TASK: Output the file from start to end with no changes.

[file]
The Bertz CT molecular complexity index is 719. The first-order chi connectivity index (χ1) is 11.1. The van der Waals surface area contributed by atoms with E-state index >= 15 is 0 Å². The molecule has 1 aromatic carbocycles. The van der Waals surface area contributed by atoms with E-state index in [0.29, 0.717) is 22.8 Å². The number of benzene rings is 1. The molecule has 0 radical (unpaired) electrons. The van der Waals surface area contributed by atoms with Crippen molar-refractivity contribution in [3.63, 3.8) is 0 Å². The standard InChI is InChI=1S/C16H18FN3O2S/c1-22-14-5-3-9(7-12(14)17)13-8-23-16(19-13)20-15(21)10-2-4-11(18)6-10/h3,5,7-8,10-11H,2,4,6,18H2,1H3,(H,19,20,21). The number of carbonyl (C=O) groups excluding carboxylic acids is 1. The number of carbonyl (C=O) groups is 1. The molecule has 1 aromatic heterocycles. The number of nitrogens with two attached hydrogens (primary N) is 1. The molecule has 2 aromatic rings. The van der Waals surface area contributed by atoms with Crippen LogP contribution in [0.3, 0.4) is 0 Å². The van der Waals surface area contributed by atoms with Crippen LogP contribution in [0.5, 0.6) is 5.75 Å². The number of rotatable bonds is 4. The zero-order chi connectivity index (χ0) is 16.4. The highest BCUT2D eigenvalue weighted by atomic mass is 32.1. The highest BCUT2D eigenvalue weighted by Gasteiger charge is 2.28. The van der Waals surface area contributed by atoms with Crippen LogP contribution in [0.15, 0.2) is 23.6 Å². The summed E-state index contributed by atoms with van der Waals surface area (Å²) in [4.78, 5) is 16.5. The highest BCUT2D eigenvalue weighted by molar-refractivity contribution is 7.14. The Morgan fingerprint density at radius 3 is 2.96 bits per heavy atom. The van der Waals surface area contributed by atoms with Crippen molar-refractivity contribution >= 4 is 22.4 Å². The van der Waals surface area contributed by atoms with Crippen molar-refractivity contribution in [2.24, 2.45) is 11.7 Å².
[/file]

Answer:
The Bertz CT molecular complexity index is 719. The first-order chi connectivity index (χ1) is 11.1. The van der Waals surface area contributed by atoms with E-state index >= 15 is 0 Å². The molecule has 1 aromatic carbocycles. The van der Waals surface area contributed by atoms with E-state index in [0.29, 0.717) is 22.8 Å². The number of benzene rings is 1. The molecule has 0 radical (unpaired) electrons. The van der Waals surface area contributed by atoms with Crippen molar-refractivity contribution in [3.63, 3.8) is 0 Å². The standard InChI is InChI=1S/C16H18FN3O2S/c1-22-14-5-3-9(7-12(14)17)13-8-23-16(19-13)20-15(21)10-2-4-11(18)6-10/h3,5,7-8,10-11H,2,4,6,18H2,1H3,(H,19,20,21). The number of carbonyl (C=O) groups excluding carboxylic acids is 1. The number of carbonyl (C=O) groups is 1. The molecule has 1 aromatic heterocycles. The number of nitrogens with two attached hydrogens (primary N) is 1. The molecule has 2 aromatic rings. The van der Waals surface area contributed by atoms with Crippen LogP contribution in [0.3, 0.4) is 0 Å². The van der Waals surface area contributed by atoms with Crippen LogP contribution in [0.5, 0.6) is 5.75 Å². The number of rotatable bonds is 4. The zero-order chi connectivity index (χ0) is 16.4. The highest BCUT2D eigenvalue weighted by atomic mass is 32.1. The highest BCUT2D eigenvalue weighted by Gasteiger charge is 2.28. The van der Waals surface area contributed by atoms with Crippen LogP contribution in [0.15, 0.2) is 23.6 Å². The summed E-state index contributed by atoms with van der Waals surface area (Å²) in [4.78, 5) is 16.5. The highest BCUT2D eigenvalue weighted by molar-refractivity contribution is 7.14. The Morgan fingerprint density at radius 3 is 2.96 bits per heavy atom. The van der Waals surface area contributed by atoms with Crippen molar-refractivity contribution >= 4 is 22.4 Å². The van der Waals surface area contributed by atoms with Crippen molar-refractivity contribution in [2.24, 2.45) is 11.7 Å².